I don’t know how many other writers have this problem, but it’s happens to me usually a few times in any book I write.
I know what I want to write in a particular scene, and I start writing, only to know in my gut that it doesn’t work. Intellectually, I don’t know why right away, but my intuition tells me it doesn’t work. So, I scrap the scene and have to rethink the plot.
Over the years, I’ve gotten a lot better at this. While I wrote my first (unpublished) novel, I had a lot of false starts. Instead of doing much planning, I’d just try another direction, and eventually one would feel right.
I’m afraid that in the last few days I’ve gone about 2,100 words in the wrong direction with Bodacious Creed. I realized that the latest scene doesn’t feel real. It feels contrived and therefore just doesn’t work. Fortunately, I now know to think about why that is, and to fix whatever the underlying problem is.
Yes, I know. I’m being very general here! That’s to avoid spoilers.
By going back to basics to fix that underlying problem, I’ve realized I’ll have to make a few changes to what’s come before, but that’s always part of revising. What I came up with though is much better than what I had before, so I’m planning out more of the book and continuing on.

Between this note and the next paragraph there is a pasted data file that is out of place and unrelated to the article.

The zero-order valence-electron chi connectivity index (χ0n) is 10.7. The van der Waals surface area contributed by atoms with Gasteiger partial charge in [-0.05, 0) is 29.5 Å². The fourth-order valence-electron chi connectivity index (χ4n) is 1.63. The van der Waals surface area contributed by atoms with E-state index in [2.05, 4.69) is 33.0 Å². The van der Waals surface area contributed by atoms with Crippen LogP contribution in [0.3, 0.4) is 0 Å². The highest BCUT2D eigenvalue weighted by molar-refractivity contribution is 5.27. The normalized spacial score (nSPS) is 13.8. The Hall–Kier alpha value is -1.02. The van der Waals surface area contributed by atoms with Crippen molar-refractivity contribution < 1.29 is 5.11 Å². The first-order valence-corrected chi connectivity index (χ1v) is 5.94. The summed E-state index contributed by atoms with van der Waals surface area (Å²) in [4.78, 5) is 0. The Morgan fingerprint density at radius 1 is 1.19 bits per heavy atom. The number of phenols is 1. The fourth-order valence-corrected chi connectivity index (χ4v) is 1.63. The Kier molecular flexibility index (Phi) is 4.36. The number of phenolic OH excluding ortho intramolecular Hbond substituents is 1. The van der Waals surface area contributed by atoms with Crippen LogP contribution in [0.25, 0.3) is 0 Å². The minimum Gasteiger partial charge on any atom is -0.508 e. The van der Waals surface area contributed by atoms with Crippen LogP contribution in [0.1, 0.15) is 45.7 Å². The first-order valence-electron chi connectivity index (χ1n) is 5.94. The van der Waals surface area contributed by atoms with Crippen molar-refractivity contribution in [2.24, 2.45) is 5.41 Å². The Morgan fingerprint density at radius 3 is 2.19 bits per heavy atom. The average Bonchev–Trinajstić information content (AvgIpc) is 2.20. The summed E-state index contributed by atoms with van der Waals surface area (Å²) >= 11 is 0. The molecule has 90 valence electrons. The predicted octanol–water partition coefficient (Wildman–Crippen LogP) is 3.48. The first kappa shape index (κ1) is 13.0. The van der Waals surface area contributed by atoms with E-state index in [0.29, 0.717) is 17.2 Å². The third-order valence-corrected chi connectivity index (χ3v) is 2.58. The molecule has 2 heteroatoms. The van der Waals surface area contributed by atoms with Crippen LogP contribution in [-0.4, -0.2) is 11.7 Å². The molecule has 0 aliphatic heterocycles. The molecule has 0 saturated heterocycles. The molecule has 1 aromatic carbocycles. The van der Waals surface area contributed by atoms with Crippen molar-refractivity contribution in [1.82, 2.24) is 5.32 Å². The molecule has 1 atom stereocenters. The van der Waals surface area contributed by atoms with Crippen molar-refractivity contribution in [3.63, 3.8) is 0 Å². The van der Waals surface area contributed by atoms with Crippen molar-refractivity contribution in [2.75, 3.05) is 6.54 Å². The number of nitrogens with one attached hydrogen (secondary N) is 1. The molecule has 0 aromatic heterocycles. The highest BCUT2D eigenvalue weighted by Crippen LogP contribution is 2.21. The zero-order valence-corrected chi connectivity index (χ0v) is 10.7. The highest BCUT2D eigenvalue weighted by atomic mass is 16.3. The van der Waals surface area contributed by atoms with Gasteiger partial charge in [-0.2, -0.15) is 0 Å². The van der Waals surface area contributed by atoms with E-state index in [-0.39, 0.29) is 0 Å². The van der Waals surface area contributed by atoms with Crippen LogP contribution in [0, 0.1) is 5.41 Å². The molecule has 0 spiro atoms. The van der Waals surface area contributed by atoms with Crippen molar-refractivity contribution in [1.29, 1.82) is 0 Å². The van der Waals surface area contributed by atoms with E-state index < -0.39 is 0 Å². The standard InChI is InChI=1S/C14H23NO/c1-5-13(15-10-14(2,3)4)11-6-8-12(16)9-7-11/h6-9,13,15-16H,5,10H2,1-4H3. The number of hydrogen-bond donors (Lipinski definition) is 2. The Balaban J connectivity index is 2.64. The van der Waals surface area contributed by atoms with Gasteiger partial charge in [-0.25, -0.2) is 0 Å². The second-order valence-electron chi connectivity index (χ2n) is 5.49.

Perhaps what it comes down to is that I’m not much of a “Two-thousand words per day or more” author. Because if I do that, I often end up going in the wrong direction. That works great when I have a solid plan of what’s going to happen, but if I don’t have it all figured out because it’s complex, or because the characters are resisting, I need to step back and plan again. I hope I can have the first draft done by November! If it takes a little longer though, it’s for the sake of a stronger story.